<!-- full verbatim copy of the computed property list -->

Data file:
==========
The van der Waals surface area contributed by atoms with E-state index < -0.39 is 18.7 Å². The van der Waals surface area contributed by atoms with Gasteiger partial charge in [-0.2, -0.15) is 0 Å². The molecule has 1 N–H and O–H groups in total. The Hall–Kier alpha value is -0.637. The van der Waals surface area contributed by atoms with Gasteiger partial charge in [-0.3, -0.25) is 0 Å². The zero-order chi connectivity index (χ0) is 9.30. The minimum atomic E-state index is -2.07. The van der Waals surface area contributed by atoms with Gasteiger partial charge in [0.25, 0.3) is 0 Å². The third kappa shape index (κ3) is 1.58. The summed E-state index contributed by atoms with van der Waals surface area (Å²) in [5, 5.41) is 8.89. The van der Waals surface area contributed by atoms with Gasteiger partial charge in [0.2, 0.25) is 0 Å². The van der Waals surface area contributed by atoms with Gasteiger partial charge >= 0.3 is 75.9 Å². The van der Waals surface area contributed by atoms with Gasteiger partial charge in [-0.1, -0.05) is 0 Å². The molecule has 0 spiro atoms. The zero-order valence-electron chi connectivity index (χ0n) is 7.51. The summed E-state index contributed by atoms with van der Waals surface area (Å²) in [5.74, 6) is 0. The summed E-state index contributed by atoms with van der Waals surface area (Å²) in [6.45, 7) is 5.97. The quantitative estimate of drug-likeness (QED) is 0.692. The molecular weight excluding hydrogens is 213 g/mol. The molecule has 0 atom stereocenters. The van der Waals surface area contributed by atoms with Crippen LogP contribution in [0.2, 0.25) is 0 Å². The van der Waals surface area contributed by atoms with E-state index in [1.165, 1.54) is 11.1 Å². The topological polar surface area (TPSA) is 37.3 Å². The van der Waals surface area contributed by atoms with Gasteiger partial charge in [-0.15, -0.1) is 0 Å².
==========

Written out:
The van der Waals surface area contributed by atoms with E-state index < -0.39 is 18.7 Å². The van der Waals surface area contributed by atoms with Gasteiger partial charge in [-0.2, -0.15) is 0 Å². The molecule has 1 N–H and O–H groups in total. The Hall–Kier alpha value is -0.637. The van der Waals surface area contributed by atoms with Gasteiger partial charge in [-0.3, -0.25) is 0 Å². The zero-order chi connectivity index (χ0) is 9.30. The minimum atomic E-state index is -2.07. The van der Waals surface area contributed by atoms with Gasteiger partial charge in [0.25, 0.3) is 0 Å². The third kappa shape index (κ3) is 1.58. The summed E-state index contributed by atoms with van der Waals surface area (Å²) in [5, 5.41) is 8.89. The van der Waals surface area contributed by atoms with Gasteiger partial charge in [0.2, 0.25) is 0 Å². The van der Waals surface area contributed by atoms with Gasteiger partial charge >= 0.3 is 75.9 Å². The van der Waals surface area contributed by atoms with Gasteiger partial charge in [-0.1, -0.05) is 0 Å². The molecule has 0 spiro atoms. The zero-order valence-electron chi connectivity index (χ0n) is 7.51. The summed E-state index contributed by atoms with van der Waals surface area (Å²) in [5.74, 6) is 0. The summed E-state index contributed by atoms with van der Waals surface area (Å²) in [6.45, 7) is 5.97. The quantitative estimate of drug-likeness (QED) is 0.692. The molecular weight excluding hydrogens is 213 g/mol. The molecule has 0 atom stereocenters. The van der Waals surface area contributed by atoms with Crippen LogP contribution in [0.2, 0.25) is 0 Å². The van der Waals surface area contributed by atoms with E-state index in [1.165, 1.54) is 11.1 Å². The topological polar surface area (TPSA) is 37.3 Å². The van der Waals surface area contributed by atoms with Gasteiger partial charge in [-0.15, -0.1) is 0 Å².